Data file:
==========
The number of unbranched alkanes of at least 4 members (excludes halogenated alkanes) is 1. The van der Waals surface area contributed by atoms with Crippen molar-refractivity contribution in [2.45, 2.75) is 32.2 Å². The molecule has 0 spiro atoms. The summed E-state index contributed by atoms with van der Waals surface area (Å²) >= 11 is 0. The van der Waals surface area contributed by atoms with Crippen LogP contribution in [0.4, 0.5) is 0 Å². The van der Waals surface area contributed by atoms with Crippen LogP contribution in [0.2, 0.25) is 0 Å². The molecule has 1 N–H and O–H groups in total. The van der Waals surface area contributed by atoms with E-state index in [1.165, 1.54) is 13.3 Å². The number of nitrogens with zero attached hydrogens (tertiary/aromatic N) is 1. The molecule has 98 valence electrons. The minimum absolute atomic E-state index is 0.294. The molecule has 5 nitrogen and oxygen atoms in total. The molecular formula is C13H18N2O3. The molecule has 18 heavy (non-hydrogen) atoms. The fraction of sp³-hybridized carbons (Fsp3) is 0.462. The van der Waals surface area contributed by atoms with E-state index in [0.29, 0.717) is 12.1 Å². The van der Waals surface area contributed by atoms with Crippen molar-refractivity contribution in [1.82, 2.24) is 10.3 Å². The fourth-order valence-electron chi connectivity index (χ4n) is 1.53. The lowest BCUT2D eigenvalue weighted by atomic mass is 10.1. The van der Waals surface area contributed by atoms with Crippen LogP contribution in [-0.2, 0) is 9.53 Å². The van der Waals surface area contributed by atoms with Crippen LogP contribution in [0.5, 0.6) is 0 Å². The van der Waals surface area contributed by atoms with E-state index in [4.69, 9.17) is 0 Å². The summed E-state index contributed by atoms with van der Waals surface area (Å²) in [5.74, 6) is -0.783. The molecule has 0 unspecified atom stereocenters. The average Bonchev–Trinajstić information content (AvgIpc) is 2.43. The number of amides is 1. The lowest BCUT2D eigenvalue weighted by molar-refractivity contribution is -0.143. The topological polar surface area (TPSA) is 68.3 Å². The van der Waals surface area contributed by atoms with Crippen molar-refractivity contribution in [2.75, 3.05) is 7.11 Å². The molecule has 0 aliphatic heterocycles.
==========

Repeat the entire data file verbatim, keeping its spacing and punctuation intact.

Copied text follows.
The number of unbranched alkanes of at least 4 members (excludes halogenated alkanes) is 1. The van der Waals surface area contributed by atoms with Crippen molar-refractivity contribution in [2.45, 2.75) is 32.2 Å². The molecule has 0 spiro atoms. The summed E-state index contributed by atoms with van der Waals surface area (Å²) >= 11 is 0. The van der Waals surface area contributed by atoms with Crippen LogP contribution in [0.4, 0.5) is 0 Å². The van der Waals surface area contributed by atoms with Crippen LogP contribution in [0.2, 0.25) is 0 Å². The molecule has 1 N–H and O–H groups in total. The van der Waals surface area contributed by atoms with E-state index in [1.165, 1.54) is 13.3 Å². The number of nitrogens with zero attached hydrogens (tertiary/aromatic N) is 1. The molecule has 98 valence electrons. The minimum absolute atomic E-state index is 0.294. The molecule has 5 nitrogen and oxygen atoms in total. The molecular formula is C13H18N2O3. The molecule has 18 heavy (non-hydrogen) atoms. The fraction of sp³-hybridized carbons (Fsp3) is 0.462. The van der Waals surface area contributed by atoms with E-state index in [0.29, 0.717) is 12.1 Å². The van der Waals surface area contributed by atoms with Crippen molar-refractivity contribution in [1.82, 2.24) is 10.3 Å². The fourth-order valence-electron chi connectivity index (χ4n) is 1.53. The lowest BCUT2D eigenvalue weighted by atomic mass is 10.1. The van der Waals surface area contributed by atoms with Crippen LogP contribution in [-0.2, 0) is 9.53 Å². The van der Waals surface area contributed by atoms with Crippen LogP contribution in [0.5, 0.6) is 0 Å². The van der Waals surface area contributed by atoms with E-state index in [4.69, 9.17) is 0 Å². The summed E-state index contributed by atoms with van der Waals surface area (Å²) in [5.74, 6) is -0.783. The molecule has 0 unspecified atom stereocenters. The average Bonchev–Trinajstić information content (AvgIpc) is 2.43. The number of amides is 1. The lowest BCUT2D eigenvalue weighted by molar-refractivity contribution is -0.143. The topological polar surface area (TPSA) is 68.3 Å². The van der Waals surface area contributed by atoms with Crippen molar-refractivity contribution in [2.75, 3.05) is 7.11 Å². The molecule has 0 aliphatic heterocycles.